An advantage of the linear feedback shift register is the ability to accurately predict the maximum number of clock pulses that can be applied before the extracted output bit pattern begins to repeat, which is not always possible for the non-linear feedback shift register. As well known in the art, the maximum cycle length for an N-stage (N-bit) linear feedback shift register is 2N-1. This means that, for a particular starting state (N-bit value), the shift register 10 will cycle through 2N-1 states (different N-bit values) before returning to its initial state. In general, the actual cycle length for a linear feedback shift register is a function of both the number of input bits and the location of the output bits (taps) used to generate the feedback bit, and is usually somewhat less than the maximum cycle length. Non-linear feedback shift registers, on the other hand, sometimes exhibit significantly shorter cycle lengths called "short cycles," which are undesirable as they undermine the effectiveness of masking, for example. Such short cycles can be avoided, however, by using a linear feedback shift register as shown in FIG. 1, for example, and carefully choosing the taps which are used to form the feedback bit (with the caveat that an all-zeros input value be avoided since that would result in a short cycle of length 1, as the output value will be all zeroes regardless of the number of clock pulses applied).
Another advantage of linear feedback shift registers is that they perform what is known as a "1:1 mapping" or "information-lossless" transformation. The term "1:1 mapping" means that, for each possible pattern of input bits, there is a unique corresponding pattern of output bits. It is thus theoretically possible to reverse the transformation and determine what pattern of input bits caused a particular output pattern. The term "information lossless" also applies because the original input information can be totally recovered. The mapping performed by non-linear feedback shift registers, however, is not necessarily 1:1, but often MANY:1. This means that several different input bit patterns may transform to the same output pattern. Such a mapping process is not unambiguously reversible and, hence, a knowledge of the output state does not guarantee that the original input state can be deduced. In other words, such a process may be "information lossy."
A disadvantage of linear feedback shift registers, on the other hand, is the relative ease with which information ciphered using such registers can be recovered by an unintended receiver. Given a particular sequence of output bits detected at the receiver, it is possible to determine the internal configuration (i.e., which taps were used to form the feedback bit) for the register which generated this output and, thus, to reconstruct both the register and the original input information. Such reconstruction is more difficult in the case of a non-linear feedback shift register, and may require an uneconomic amount of computation. The enhanced security advantage associated with using non-linear feedback shift registers for ciphering derives from the same properties of these registers which, in the other contexts described above, were deemed to be a disadvantage (e.g., the MANY:1 mapping). Conversely, the reduced security disadvantage of linear feedback shift registers in the ciphering context derives from the same properties of those registers which, in the other contexts described above, were deemed to be an advantage (e.g., the 1:1 mapping). Clearly, it would be desirable to combine the advantages of both linear and non-linear feedback shift registers while avoiding their attendant disadvantages.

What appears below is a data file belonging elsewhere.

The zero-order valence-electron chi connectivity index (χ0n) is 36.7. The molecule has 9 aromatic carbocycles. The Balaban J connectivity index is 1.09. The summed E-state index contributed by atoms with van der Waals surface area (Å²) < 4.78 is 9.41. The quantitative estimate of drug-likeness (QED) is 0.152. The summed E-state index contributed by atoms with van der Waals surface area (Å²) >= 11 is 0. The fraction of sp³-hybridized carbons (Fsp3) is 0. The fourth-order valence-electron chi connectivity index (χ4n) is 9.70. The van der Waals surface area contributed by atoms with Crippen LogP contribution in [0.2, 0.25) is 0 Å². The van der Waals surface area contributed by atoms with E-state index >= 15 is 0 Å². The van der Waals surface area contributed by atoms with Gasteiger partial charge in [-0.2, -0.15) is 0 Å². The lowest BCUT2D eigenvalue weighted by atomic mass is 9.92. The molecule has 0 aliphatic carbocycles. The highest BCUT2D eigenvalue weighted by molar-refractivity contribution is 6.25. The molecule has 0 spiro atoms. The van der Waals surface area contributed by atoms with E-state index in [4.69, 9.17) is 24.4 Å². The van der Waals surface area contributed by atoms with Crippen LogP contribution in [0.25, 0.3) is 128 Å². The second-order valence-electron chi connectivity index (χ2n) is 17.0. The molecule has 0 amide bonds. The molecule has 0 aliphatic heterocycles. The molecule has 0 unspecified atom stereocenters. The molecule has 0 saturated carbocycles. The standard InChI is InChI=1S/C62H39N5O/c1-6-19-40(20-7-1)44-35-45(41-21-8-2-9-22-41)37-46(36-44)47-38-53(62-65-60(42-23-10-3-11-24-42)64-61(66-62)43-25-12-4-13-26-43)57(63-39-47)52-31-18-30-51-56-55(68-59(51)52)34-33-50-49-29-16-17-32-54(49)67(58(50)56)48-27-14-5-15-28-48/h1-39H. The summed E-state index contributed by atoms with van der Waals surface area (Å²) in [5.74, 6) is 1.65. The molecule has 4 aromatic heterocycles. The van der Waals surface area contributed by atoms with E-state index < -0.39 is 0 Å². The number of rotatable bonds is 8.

One approach to providing a non-linear mapping of input to output, which is yet guaranteed to be 1:1, is to use a so-called substitution box (S-box) or look-up table. When the number of input bits N is small (e.g., 4-16), a table of unique outputs corresponding to the 2N possible inputs may be stored in a memory. Thus, for 4-bit inputs, the memory would store 16 output patterns, while for 16-bit inputs, the memory would have to store 65,536 output patterns. Memory size and cost, of course, set a practical limit to the use of S-boxes. In principle, the contents of an S-box may be chosen completely at random, as long as no output pattern is used more than once, in order to preserve the desirable 1:1 relationship.
An early implementation of S-boxes was seen in manual ciphering systems in which books of input patterns and corresponding output patterns, known as "one-time pads," were provided to a transmitting correspondent and a receiving correspondent. After using a page of patterns in the book for ciphering or deciphering a message, the page was to be torn out and destroyed. Human error, however, often resulted in the incorrect use of one-time pads and in an abrogation of the intended security. For modern applications, such as protecting against the unauthorized reception of cellular radiotelephone calls, automatic electronic systems are needed. Such a system is provided by the present invention.